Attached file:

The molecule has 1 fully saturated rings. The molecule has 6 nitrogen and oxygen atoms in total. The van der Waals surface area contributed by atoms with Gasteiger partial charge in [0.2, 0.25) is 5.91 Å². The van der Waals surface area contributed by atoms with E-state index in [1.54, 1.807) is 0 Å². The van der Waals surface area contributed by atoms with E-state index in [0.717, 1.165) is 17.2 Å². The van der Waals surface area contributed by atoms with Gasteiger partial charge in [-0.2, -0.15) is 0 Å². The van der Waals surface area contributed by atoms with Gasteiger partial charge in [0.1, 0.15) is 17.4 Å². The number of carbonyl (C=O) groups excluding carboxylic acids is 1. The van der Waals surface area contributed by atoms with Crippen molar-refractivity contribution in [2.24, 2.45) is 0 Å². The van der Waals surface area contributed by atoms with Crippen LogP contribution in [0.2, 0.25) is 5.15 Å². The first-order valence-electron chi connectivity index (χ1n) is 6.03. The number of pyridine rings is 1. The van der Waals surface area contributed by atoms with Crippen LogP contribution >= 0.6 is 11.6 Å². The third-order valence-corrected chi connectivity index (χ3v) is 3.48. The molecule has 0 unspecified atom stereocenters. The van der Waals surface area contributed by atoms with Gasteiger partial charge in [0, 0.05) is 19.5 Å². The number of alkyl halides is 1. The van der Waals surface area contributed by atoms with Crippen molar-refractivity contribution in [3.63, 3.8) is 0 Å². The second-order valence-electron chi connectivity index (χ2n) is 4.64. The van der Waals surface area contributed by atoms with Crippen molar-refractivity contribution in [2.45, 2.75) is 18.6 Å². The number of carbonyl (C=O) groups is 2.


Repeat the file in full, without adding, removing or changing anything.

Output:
The molecule has 1 fully saturated rings. The molecule has 6 nitrogen and oxygen atoms in total. The van der Waals surface area contributed by atoms with Gasteiger partial charge in [0.2, 0.25) is 5.91 Å². The van der Waals surface area contributed by atoms with E-state index in [1.54, 1.807) is 0 Å². The van der Waals surface area contributed by atoms with E-state index in [0.717, 1.165) is 17.2 Å². The van der Waals surface area contributed by atoms with Gasteiger partial charge in [-0.2, -0.15) is 0 Å². The van der Waals surface area contributed by atoms with Gasteiger partial charge in [0.1, 0.15) is 17.4 Å². The number of carbonyl (C=O) groups excluding carboxylic acids is 1. The van der Waals surface area contributed by atoms with Crippen molar-refractivity contribution in [2.24, 2.45) is 0 Å². The van der Waals surface area contributed by atoms with Crippen LogP contribution in [0.2, 0.25) is 5.15 Å². The first-order valence-electron chi connectivity index (χ1n) is 6.03. The number of pyridine rings is 1. The van der Waals surface area contributed by atoms with Crippen LogP contribution >= 0.6 is 11.6 Å². The third-order valence-corrected chi connectivity index (χ3v) is 3.48. The molecule has 0 unspecified atom stereocenters. The van der Waals surface area contributed by atoms with Gasteiger partial charge in [0, 0.05) is 19.5 Å². The number of alkyl halides is 1. The van der Waals surface area contributed by atoms with Crippen molar-refractivity contribution in [3.63, 3.8) is 0 Å². The second-order valence-electron chi connectivity index (χ2n) is 4.64. The van der Waals surface area contributed by atoms with Crippen molar-refractivity contribution in [2.45, 2.75) is 18.6 Å². The number of carbonyl (C=O) groups is 2.